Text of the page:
Minister for Agriculture, Charlie McConalogue, is to introduce regulations that require all poultry and captive birds to be confined in a secure building.
The regulations come into force on November 7 under the Animal Health and Welfare Act 2013.
The regulations are being treated as a precautionary measure against avian influenza.
This measure was taken because of confirmation of disease in wild birds along the coast since July.
This includes two wild birds being confirmed with the disease along the Donegal coast.
The bird species were a Northern Gannet and a Guillemot.
The risk has increased due to colder temperatures and shorter daylight hours as well as recent confirmation of disease in a wild bird inland.
In addition, two outbreaks have been reported in captive bird flocks in coastal areas of counties Dublin and Wicklow where the disease had been confirmed previously in wild birds.
These findings highlight an increasing risk to all poultry flocks and captive birds and by extension the poultry industry.
Since October 2021 there have been 147 reported cases of the disease in Ireland.
Outbreaks of highly pathogenic avian influenza have also been identified in poultry flocks in Great Britain and a number of other European countries in recent weeks.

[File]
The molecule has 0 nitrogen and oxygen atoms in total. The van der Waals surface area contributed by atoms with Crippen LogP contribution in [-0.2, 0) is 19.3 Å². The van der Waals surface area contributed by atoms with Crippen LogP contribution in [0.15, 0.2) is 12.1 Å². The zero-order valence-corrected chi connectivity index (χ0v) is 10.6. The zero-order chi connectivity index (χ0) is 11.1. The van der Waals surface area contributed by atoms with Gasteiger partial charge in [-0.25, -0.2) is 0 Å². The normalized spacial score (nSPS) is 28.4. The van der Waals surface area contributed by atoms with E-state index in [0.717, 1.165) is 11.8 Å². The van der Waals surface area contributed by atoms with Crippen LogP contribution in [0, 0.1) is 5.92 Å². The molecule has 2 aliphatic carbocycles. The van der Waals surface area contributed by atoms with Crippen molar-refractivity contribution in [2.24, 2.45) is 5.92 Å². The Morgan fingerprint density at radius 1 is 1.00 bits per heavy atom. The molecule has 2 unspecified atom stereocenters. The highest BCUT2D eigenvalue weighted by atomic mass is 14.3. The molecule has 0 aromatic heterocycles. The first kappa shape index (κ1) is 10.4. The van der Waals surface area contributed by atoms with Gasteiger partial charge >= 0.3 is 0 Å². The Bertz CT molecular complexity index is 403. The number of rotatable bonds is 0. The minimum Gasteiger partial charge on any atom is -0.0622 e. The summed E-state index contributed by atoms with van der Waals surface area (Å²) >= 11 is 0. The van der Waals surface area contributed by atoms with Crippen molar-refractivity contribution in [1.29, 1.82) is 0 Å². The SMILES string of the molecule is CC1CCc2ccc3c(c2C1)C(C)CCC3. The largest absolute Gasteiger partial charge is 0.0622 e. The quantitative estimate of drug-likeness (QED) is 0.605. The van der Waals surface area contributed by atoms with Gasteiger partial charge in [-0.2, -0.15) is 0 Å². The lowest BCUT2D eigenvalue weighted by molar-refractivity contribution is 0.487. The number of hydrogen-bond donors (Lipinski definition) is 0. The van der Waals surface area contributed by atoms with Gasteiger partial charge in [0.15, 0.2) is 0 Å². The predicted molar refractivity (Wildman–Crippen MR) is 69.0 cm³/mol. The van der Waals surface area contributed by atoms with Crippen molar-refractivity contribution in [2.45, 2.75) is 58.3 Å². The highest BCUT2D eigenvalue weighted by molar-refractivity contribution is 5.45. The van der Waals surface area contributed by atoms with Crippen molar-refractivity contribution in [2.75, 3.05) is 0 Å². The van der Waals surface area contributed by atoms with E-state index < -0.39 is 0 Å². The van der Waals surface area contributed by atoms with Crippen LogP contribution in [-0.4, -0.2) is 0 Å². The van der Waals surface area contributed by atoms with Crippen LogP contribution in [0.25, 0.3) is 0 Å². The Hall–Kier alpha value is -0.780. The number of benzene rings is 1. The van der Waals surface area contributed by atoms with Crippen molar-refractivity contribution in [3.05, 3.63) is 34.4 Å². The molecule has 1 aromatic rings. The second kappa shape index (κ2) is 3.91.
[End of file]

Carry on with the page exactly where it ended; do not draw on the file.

The Department previously introduced regulations on 19 September making it mandatory for all keepers of poultry and captive birds to adopt enhanced biosecurity measures for poultry and other captive birds.
Poultry flock owners should remain vigilant for any signs of disease in their flocks and report any disease suspicion to their nearest Department Veterinary Office.
It is important to note that there is no evidence of risk to humans associated with consumption of poultry or poultry products, including meat and eggs.
Members of the public are advised not to handle sick or dead wild birds and to report them to the Regional Veterinary Office or notify the Dept of Agriculture through its Avian Influenza Wild Bird App.